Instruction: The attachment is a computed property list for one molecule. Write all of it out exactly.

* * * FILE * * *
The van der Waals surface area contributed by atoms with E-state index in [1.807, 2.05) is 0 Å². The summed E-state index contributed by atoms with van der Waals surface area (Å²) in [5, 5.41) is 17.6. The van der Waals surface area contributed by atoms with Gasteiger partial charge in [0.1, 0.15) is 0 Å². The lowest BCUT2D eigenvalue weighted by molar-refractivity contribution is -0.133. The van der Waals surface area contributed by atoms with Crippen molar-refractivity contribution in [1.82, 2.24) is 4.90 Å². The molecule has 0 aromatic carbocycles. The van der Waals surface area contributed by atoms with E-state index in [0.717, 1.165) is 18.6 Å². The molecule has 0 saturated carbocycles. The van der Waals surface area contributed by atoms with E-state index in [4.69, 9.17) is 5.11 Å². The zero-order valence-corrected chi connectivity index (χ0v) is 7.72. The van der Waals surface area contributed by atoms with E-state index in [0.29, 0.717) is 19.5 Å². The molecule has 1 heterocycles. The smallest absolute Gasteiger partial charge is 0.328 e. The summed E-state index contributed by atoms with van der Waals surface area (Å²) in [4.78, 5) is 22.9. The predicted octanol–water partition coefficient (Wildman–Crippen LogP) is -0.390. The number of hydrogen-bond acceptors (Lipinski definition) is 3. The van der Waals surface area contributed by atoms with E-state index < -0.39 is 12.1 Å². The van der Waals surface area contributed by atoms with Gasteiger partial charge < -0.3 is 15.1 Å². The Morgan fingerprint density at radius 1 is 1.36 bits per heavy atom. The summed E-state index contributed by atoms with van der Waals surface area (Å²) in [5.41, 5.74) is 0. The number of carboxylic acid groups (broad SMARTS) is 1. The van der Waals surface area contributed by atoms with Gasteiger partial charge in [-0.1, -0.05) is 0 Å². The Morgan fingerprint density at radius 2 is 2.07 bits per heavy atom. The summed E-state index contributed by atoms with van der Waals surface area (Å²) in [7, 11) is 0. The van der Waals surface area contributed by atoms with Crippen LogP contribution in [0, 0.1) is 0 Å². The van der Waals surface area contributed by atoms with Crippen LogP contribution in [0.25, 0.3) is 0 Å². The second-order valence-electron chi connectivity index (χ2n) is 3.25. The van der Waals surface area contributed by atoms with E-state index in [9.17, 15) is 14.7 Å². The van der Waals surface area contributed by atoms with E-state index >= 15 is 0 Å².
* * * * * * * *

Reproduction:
The van der Waals surface area contributed by atoms with E-state index in [1.807, 2.05) is 0 Å². The summed E-state index contributed by atoms with van der Waals surface area (Å²) in [5, 5.41) is 17.6. The van der Waals surface area contributed by atoms with Gasteiger partial charge in [0.1, 0.15) is 0 Å². The lowest BCUT2D eigenvalue weighted by molar-refractivity contribution is -0.133. The van der Waals surface area contributed by atoms with Crippen molar-refractivity contribution in [1.82, 2.24) is 4.90 Å². The molecule has 0 aromatic carbocycles. The van der Waals surface area contributed by atoms with E-state index in [0.717, 1.165) is 18.6 Å². The molecule has 0 saturated carbocycles. The van der Waals surface area contributed by atoms with E-state index in [4.69, 9.17) is 5.11 Å². The zero-order valence-corrected chi connectivity index (χ0v) is 7.72. The van der Waals surface area contributed by atoms with E-state index in [0.29, 0.717) is 19.5 Å². The molecule has 1 heterocycles. The smallest absolute Gasteiger partial charge is 0.328 e. The summed E-state index contributed by atoms with van der Waals surface area (Å²) in [4.78, 5) is 22.9. The predicted octanol–water partition coefficient (Wildman–Crippen LogP) is -0.390. The number of hydrogen-bond acceptors (Lipinski definition) is 3. The van der Waals surface area contributed by atoms with E-state index < -0.39 is 12.1 Å². The van der Waals surface area contributed by atoms with Gasteiger partial charge < -0.3 is 15.1 Å². The Morgan fingerprint density at radius 1 is 1.36 bits per heavy atom. The summed E-state index contributed by atoms with van der Waals surface area (Å²) in [5.41, 5.74) is 0. The number of carboxylic acid groups (broad SMARTS) is 1. The van der Waals surface area contributed by atoms with Gasteiger partial charge in [-0.1, -0.05) is 0 Å². The Morgan fingerprint density at radius 2 is 2.07 bits per heavy atom. The summed E-state index contributed by atoms with van der Waals surface area (Å²) in [7, 11) is 0. The van der Waals surface area contributed by atoms with Crippen LogP contribution in [0, 0.1) is 0 Å². The van der Waals surface area contributed by atoms with Crippen LogP contribution in [0.25, 0.3) is 0 Å². The second-order valence-electron chi connectivity index (χ2n) is 3.25. The van der Waals surface area contributed by atoms with E-state index in [9.17, 15) is 14.7 Å². The van der Waals surface area contributed by atoms with E-state index >= 15 is 0 Å².